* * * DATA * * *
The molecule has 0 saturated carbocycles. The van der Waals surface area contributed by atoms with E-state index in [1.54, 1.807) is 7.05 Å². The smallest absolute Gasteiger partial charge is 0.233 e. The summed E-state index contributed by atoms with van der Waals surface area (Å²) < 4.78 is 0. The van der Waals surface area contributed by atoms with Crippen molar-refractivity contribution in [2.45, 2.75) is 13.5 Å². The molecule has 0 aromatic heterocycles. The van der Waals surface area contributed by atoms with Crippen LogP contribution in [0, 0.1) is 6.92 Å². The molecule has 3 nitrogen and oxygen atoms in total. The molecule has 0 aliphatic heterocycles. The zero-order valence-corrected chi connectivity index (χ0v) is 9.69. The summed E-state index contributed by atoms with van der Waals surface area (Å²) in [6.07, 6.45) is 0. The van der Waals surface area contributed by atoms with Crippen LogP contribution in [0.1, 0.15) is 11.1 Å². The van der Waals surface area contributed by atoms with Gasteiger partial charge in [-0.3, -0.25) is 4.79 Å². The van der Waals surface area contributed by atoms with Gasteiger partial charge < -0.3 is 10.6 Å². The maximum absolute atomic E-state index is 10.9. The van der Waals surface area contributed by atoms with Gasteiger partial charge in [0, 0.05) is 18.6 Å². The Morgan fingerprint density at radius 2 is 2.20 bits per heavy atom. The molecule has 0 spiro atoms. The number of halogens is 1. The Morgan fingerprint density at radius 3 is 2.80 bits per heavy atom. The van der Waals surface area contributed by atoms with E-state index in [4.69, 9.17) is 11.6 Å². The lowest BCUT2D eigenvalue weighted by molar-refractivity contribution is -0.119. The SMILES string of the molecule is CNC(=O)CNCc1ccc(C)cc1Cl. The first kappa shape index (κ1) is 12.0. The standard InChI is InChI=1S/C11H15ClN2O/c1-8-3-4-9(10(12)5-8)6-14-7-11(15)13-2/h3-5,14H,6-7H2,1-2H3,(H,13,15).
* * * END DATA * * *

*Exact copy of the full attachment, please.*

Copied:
The molecule has 0 saturated carbocycles. The van der Waals surface area contributed by atoms with E-state index in [1.54, 1.807) is 7.05 Å². The smallest absolute Gasteiger partial charge is 0.233 e. The summed E-state index contributed by atoms with van der Waals surface area (Å²) < 4.78 is 0. The van der Waals surface area contributed by atoms with Crippen molar-refractivity contribution in [2.45, 2.75) is 13.5 Å². The molecule has 0 aromatic heterocycles. The van der Waals surface area contributed by atoms with Crippen LogP contribution in [0, 0.1) is 6.92 Å². The molecule has 3 nitrogen and oxygen atoms in total. The molecule has 0 aliphatic heterocycles. The zero-order valence-corrected chi connectivity index (χ0v) is 9.69. The summed E-state index contributed by atoms with van der Waals surface area (Å²) in [6.07, 6.45) is 0. The van der Waals surface area contributed by atoms with Crippen LogP contribution in [0.1, 0.15) is 11.1 Å². The van der Waals surface area contributed by atoms with Gasteiger partial charge in [-0.3, -0.25) is 4.79 Å². The van der Waals surface area contributed by atoms with Gasteiger partial charge < -0.3 is 10.6 Å². The maximum absolute atomic E-state index is 10.9. The van der Waals surface area contributed by atoms with Gasteiger partial charge in [0, 0.05) is 18.6 Å². The Morgan fingerprint density at radius 2 is 2.20 bits per heavy atom. The molecule has 0 spiro atoms. The number of halogens is 1. The Morgan fingerprint density at radius 3 is 2.80 bits per heavy atom. The van der Waals surface area contributed by atoms with E-state index in [4.69, 9.17) is 11.6 Å². The lowest BCUT2D eigenvalue weighted by molar-refractivity contribution is -0.119. The SMILES string of the molecule is CNC(=O)CNCc1ccc(C)cc1Cl. The first kappa shape index (κ1) is 12.0. The standard InChI is InChI=1S/C11H15ClN2O/c1-8-3-4-9(10(12)5-8)6-14-7-11(15)13-2/h3-5,14H,6-7H2,1-2H3,(H,13,15).